Colgate-Palmolive Co. (CL) on Wednesday posted a 4 percent rise in second-quarter profit as growth in its international businesses and cost cuts helped offset sluggishness in North America and rising raw material prices.

The maker of Colgate (search) toothpaste, Irish Spring (search) soap and Simply White (search) tooth-whitening products said earnings rose to $373.9 million, or 66 cents a share, from $359.8 million, or 62 cents share, a year earlier.

Analysts on average forecast 67 cents a share, according to Reuters Estimates. The average was 66 cents a share, according to Thomson First Call.

Sales rose 4.5 percent to $2.57 billion. Analysts had on average forecast $2.58 billion. Sales were up 5.5 percent, excluding divestments, and unit volume rose 5 percent on the same basis.

"Second-quarter unit volume growth in the U.S., excluding Simply White gel, is the strongest in three years, and this momentum is expected to continue for the balance of the year and into 2005," Colgate Chief Executive Reuben Mark said in a statement.

"The current pace of the business in third quarter is strong and national market shares, particularly for toothpaste, are up," he said.

Volume in North America was up slightly, better than the company had expected, but sales fell 2.5 percent. Toothpaste volume in the United States, a key category for Colgate, was up 9 percent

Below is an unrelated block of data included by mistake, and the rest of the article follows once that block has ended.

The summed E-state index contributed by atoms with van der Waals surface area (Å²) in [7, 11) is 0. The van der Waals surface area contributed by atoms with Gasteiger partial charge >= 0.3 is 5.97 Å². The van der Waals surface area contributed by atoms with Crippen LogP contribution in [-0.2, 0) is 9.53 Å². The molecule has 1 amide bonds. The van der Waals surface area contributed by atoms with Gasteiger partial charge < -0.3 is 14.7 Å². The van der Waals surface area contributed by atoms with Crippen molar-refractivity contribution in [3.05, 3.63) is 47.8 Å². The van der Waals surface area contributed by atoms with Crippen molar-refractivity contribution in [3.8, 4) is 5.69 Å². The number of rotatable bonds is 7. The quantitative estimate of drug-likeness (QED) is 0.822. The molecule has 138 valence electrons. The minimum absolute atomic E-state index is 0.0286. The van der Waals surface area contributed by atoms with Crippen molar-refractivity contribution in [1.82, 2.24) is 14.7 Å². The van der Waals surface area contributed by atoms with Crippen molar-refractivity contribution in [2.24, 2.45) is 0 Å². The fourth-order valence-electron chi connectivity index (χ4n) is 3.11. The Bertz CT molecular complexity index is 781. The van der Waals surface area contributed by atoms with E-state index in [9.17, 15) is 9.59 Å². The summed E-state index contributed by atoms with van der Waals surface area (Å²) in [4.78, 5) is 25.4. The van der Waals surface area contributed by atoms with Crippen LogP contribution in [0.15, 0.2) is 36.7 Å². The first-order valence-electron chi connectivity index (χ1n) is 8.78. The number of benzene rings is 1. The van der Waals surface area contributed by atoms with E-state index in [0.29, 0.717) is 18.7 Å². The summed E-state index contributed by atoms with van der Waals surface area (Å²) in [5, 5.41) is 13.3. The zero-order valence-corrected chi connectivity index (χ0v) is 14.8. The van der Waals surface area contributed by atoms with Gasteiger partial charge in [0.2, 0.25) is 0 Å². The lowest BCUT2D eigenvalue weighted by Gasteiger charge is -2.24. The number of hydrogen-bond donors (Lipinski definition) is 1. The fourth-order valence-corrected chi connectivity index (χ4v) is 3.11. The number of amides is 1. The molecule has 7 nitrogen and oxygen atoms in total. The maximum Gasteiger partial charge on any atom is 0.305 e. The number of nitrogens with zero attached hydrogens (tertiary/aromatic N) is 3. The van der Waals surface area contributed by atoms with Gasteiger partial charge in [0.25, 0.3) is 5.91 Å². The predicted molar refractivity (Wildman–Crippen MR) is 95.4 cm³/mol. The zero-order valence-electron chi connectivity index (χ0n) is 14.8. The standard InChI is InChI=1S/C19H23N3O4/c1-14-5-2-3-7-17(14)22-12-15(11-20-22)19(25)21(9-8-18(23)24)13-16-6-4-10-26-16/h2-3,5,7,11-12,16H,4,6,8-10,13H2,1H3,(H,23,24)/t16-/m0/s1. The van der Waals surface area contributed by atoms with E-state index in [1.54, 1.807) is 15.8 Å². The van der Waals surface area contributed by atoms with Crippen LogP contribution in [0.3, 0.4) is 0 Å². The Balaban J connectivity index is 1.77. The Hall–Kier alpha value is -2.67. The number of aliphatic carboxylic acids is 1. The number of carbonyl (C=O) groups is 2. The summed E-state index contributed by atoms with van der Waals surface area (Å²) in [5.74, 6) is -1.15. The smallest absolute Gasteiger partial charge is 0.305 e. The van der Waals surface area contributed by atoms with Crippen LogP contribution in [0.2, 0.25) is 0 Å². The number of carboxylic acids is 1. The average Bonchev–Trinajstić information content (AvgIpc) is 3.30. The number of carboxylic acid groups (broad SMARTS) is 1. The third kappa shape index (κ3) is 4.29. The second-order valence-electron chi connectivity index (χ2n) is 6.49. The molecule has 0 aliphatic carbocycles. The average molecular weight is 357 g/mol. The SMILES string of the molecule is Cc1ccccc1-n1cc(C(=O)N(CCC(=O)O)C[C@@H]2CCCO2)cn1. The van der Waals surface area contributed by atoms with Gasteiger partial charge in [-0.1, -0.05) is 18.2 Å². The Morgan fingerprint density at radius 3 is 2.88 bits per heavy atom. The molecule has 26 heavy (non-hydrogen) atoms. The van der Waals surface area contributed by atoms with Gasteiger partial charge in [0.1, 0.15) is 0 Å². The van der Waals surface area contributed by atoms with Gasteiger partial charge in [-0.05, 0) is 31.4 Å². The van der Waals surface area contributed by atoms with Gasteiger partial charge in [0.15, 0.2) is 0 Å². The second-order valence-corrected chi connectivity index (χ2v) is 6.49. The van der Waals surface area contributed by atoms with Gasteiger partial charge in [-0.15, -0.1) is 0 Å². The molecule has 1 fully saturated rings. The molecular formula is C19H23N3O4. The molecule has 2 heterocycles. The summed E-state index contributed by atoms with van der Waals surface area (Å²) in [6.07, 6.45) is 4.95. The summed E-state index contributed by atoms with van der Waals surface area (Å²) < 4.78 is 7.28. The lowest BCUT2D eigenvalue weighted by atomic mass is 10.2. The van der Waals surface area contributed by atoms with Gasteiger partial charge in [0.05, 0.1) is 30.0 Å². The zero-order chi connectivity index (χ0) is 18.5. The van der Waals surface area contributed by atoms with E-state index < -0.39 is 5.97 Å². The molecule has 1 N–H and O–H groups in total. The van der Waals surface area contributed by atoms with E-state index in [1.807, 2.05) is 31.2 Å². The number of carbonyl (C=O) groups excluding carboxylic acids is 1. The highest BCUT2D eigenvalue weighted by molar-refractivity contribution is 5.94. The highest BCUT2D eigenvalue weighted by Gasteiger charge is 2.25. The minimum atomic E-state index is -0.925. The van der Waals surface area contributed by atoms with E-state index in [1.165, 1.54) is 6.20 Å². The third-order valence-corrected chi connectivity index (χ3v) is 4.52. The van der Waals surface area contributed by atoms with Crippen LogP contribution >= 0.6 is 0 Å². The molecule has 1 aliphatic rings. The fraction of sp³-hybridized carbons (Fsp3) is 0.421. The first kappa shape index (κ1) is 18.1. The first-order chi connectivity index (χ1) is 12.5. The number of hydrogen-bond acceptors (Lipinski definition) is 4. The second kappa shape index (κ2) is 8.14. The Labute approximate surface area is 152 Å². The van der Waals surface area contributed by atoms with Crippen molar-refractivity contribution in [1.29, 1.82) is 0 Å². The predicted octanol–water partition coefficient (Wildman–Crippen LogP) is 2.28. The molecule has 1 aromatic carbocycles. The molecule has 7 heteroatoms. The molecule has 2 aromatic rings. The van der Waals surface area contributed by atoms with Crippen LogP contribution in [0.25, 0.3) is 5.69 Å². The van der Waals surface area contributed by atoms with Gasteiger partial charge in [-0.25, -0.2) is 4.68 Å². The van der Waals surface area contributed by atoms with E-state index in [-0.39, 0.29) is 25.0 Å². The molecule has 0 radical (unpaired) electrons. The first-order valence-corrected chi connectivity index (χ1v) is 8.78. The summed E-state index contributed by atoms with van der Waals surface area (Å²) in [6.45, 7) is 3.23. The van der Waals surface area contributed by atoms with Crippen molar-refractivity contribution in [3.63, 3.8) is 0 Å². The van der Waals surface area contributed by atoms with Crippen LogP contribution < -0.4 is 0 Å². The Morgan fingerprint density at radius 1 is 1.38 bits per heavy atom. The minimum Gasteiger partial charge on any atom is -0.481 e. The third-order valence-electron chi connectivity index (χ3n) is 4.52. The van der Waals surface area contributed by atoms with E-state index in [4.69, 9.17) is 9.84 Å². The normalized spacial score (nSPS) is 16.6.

Lower prices, coupons and incentives to retailers cut sales in North America by 3 percent.

"Pricing was off 3 percent, which indicates what we've know all along, that North America is a very competitive market. Procter is still out there lurking," Joseph Altobello, analyst at CIBC World Markets, said. Altobello rates the stock "sector performer."

For the past several months, New York-based Colgate has been trying to improve its North American business, which has suffered from intense competition from Procter & Gamble Co.'s (PG) Crest toothpastes and weakness in Colgate's Simply White tooth-whitening products.

In Europe, sales rose 11.5 percent and volume rose 7.5 percent, excluding divestments. Volume rose 5 percent in Latin America, with sales up 1.5 percent. Sales rose 13 percent and volume rose 11 percent in Asia/Africa, excluding divestitures.